The data for processing enters the computer through input devices. For instance, you could have enter these numbers through the keyboard. The monitor would be an output device to display these processed data(information), showing that the numbers represent Jake's DOB.
How Hardware And Software Make Computers Work
Firstly, before you can enter hit a button or use any device to input information, you must boot up the computer. On the ground level, this isn't as simple as hitting the power button, hitting this button only catalyses a series of processes with the end result being your computer turning on.
After you hit the button, this gives the signal computer to transfer the data that is in ROM to RAM, namely, the operating system data. After this data has been transferred to the RAM, the processor sets about processing the data and sends the processed data, now information, to the monitor, and this is the point you actually see the computer turning on. Note that all of these steps happen with milliseconds.
After the computer is fully booted(turned on), you can now input data for processing. Now we will examine the series of steps that occur for the computer to display the letter common "p" on the monitor display. On the outside, it may seem like simply pressing the letter "p" on the keyboard would give you the letter "p" displayed on the monitor, but the process is much more complicated that that. What we see as "p" on the keyboard is only a letter printed onto a button. To understand this process you must understand what is the binary system.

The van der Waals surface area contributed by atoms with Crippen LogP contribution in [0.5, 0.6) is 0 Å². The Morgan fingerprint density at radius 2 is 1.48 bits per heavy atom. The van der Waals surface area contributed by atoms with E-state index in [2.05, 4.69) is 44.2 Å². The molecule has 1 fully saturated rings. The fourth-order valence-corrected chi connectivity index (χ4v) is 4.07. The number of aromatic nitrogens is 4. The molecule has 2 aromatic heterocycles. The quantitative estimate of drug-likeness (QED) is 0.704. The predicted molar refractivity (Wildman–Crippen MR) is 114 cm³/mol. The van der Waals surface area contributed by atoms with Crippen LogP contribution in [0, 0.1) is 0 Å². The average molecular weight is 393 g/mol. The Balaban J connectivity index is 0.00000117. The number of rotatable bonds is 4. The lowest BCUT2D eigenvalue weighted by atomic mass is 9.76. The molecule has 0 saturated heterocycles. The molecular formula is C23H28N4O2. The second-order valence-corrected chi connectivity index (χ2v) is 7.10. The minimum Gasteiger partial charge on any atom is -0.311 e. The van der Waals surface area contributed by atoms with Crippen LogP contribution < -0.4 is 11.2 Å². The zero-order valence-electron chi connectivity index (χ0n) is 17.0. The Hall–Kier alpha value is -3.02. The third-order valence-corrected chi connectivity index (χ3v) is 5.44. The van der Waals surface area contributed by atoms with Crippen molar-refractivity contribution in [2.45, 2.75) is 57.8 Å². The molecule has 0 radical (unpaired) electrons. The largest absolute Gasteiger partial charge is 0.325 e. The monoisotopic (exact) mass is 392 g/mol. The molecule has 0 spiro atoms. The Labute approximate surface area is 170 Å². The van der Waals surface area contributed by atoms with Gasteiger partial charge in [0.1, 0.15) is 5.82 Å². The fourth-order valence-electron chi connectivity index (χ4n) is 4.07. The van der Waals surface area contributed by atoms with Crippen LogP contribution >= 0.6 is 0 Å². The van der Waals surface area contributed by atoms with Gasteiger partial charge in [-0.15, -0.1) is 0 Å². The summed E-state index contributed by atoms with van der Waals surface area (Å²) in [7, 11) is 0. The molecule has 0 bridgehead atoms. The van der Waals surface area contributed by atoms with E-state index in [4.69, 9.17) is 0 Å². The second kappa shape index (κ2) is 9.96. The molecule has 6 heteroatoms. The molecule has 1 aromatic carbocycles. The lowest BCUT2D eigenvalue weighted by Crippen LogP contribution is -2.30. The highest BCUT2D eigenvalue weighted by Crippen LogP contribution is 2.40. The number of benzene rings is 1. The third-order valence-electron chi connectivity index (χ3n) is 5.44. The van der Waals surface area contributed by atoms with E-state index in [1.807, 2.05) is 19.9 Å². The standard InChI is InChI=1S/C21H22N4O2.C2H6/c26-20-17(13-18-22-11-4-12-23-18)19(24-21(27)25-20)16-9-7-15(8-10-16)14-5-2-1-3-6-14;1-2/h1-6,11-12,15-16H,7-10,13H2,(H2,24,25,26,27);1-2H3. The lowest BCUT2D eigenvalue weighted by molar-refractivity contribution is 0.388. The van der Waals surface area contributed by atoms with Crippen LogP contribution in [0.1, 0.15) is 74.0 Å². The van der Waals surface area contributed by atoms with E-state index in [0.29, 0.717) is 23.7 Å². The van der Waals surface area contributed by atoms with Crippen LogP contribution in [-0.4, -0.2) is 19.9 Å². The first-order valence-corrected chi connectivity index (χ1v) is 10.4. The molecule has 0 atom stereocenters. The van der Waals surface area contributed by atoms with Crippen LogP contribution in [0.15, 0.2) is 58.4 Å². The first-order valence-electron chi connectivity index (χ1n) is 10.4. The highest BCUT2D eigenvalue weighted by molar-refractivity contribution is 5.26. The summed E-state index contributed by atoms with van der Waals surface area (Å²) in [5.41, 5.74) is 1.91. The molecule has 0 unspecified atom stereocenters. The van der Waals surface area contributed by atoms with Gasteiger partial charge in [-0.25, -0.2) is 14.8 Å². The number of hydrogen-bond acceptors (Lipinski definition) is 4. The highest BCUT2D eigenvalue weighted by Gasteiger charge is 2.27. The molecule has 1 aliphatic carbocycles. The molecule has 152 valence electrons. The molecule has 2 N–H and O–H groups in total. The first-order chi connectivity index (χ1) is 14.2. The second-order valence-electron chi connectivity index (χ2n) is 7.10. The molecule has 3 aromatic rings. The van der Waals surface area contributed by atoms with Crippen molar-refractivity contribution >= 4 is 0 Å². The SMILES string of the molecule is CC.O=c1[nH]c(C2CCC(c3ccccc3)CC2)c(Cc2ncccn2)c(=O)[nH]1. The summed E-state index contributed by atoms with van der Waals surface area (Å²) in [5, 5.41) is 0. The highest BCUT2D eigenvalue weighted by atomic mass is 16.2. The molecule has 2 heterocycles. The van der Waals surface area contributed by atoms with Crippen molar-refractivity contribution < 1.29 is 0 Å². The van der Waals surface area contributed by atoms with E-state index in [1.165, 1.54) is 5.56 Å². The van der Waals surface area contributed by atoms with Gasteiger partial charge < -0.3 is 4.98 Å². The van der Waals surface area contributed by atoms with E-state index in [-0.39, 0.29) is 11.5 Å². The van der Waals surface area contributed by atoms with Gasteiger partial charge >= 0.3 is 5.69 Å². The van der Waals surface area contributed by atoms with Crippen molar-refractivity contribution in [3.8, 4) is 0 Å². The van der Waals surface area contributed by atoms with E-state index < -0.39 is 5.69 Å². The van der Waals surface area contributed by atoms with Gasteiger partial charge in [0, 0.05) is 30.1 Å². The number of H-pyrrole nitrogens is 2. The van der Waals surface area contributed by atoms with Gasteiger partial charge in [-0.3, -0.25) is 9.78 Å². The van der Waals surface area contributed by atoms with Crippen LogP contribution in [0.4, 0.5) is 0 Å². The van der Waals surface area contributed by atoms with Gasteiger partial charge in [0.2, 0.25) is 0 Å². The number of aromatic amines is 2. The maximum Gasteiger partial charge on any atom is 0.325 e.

The Binary System
A computer functions on what we refer to as the binary system. This means, the computer only represents data in one of two states, mainly off and on. "0" is used to represent the off state while "1" is used for the on state. We typically use the decimal system in everyday life where quantities are measured in multiples of 10( numbered from 0 to 9) and this is referred to as base 10. Similarly, the binary system measures quantities that are measured in multiples of 2(numbered 0 and 1) and this is called base 2.
How Hardware And Software Make Computers Work Cont'd
That binary code for the letter common"p" is actually "1110000". Note that the binary code for capital and common letters are different. So if you pressed the "p button", you would have entered the code "1110000" into the computer using the input device of the keyboard. This data would be saved in RAM with the instruction to display this data on the monitor. The processor would then processor this data, turning it to the letter "p" and the information would be sent to the monitor to be displayed. It would be up to you whether to save this information permanently on the hard drive.
More by this Author
Explains the basic functioning of a sociopath/psychopath. The article shows their rationale for the way they behave, the inner mechanism that makes the sociopath/psychopath the way they are.
A list of 6 of the most popular stories of Greek mythology and lessons they teach as well as the thoughts they provoke
No comments yet.